The walls at Currylicious exude the same orange and yellow hues as saffron and turmeric, which flavor its traditional Indian dishes. Appetizers include hearty veggie samosas and the kachumar salad, an intermingling of fresh garden veggies, herbs, and lime juice. Entrees such as chicken shahi korma and lamb karahi cool down spice with infusions of yogurt sauce and side helpings of naan. During pleasant weather, diners can sit outside, where they take in Oakland’s scenic landscape, or season their meals with crushed sunshine.
Teppanyaki chefs twirl their knives and ignite towers of flame while cooking meals tableside inside Hana Japan Steak & Seafood. They slice new york steaks, chicken, and salmon and toss scallops onto the grill alongside chopped veggies and mounds of rice, all without ruffling their tomato-red toques. Each hibachi dinner comes with a shrimp appetizer, a bowl of soup, and a salad with organic Hana dressing imported from the organic part of Japan.
History: Legend has it that when the eatery originally opened, as The Oakdale Bar and Clam House, the structure stood completely on the water—until the earthquake in 1906 filled the Bay. Since then, the restaurant’s gone through many changes, yet still stands on the same ground, making it SF’s oldest restaurant still operating in its original location. When the current owners took over, they renovated the interior, yet kept the menu’s most-loved dishes, such as the cioppino and the cup of hot clam broth that greets each diner upon arrival.
While You’re Waiting
Inside Tip: Try the clam chowder; it’s made with a recipe from The Oakdale Bar and Clam, dating back to the late 1800s.
While You’re in the Neighborhood
Before: Find some new place settings at the Heritage House Tableware show room (2190 Palou Avenue), where more than 1,900 patterns are on display.
After: See what’s in season at the Bayshore Farmers Market (300 Bayshore Boulevard).
What to Drink: Pick a bottle from a wine list with more than 100 vintages from Italy, California, Argentina, and Chile.
Where to Sit: Grab a booth facing the front wall of windows in the cozy, canary-yellow dining room.
While You’re Waiting
While You’re in the Neighborhood: After dinner, head across the street for a game of pool and a discussion on the merits of Epicureanism at the Philosophers Club (824 Ulloa Street).
Located firmly within San Francisco's Castro district, 2362 Market Street is steeped in city history. Here, Catch makes its mark in a storefront registered as an official city landmark that originally housed the burgeoning NAMES Project, which famously organized the creation of the AIDS Memorial Quilt. The history remains with the building, but Catch aims to create a new legacy while honoring the spirit of creativity and expression rooted in its surroundings.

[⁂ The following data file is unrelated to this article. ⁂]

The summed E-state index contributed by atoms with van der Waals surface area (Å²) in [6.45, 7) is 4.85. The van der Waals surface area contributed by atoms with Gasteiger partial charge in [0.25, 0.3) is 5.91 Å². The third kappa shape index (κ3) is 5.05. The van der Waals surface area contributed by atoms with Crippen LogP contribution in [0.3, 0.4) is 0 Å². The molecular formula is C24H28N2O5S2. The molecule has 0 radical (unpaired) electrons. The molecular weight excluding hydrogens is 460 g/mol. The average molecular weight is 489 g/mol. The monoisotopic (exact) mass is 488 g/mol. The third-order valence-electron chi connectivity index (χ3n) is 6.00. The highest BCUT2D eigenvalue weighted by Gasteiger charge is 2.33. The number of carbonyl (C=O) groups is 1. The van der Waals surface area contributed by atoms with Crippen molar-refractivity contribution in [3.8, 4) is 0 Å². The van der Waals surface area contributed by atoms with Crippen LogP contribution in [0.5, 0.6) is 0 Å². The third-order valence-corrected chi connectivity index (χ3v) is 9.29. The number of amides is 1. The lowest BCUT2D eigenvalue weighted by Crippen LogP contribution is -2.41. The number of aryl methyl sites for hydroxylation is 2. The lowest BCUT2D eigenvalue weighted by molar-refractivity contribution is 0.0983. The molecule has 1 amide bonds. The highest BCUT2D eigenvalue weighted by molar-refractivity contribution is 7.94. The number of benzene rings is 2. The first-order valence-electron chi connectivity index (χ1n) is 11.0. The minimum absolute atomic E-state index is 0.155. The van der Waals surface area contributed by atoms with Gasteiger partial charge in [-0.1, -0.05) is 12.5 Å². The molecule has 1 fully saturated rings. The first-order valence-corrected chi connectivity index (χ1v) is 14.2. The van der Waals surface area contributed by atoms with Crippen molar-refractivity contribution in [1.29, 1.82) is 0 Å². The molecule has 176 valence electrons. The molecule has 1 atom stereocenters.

To foster this spirit, the chefs rotate their menus regularly, accommodating seasonal produce and fresh catches of local, sustainably sourced seafood. Each dish showcases these ingredients while incorporating Mediterranean influences and minimalist Californian sensibilities toward composition and presentation. A hearty bowl of mussels, clams, shrimp, scallops, crab, and fresh fish in a tomato broth evokes the flavors of portuguese stew, and the pizzas emerge with inspired toppings, such as smoked salmon and cr?me fra?che.
The air of refined simplicity also extends to the dining room's decor. Cherry-wood tables line the tiled floors and surround the small, circular fireplace that helps heat the enclosed patio section. Two works of vibrantly colored wall art originals add a taste of whimsy to the space, as does the balcony-like stage that sits suspended 10 feet above the ground, dominating an entire corner of the room. A full piano resides on the stage, beckoning the live jazz bands that perform on Fridays and Saturdays for diners and brave souls who would like to make their seafood meals feel at home by playing sea shanties of yore.
When star chef Mario Batali tasted Cioppino's Restaurant & Bar's signature dish—cioppino, an italian seafood stew with tomatoes and fennel—he liked it so much that he said, “I could eat that every day.” The richness of the cioppino sets the tone for the rest of the menu, which teems with hearty Italian staples such as rigatoni pomodoro, shrimp capellini, and margherita pizzas.
Diners devour these dishes inside the mural-bedecked dining room at tables draped in red-gingham tablecloths. They can also head out to the patio, which the Fisherman’s Wharf restaurant keeps open 365 days per year, come rain or kraken attack.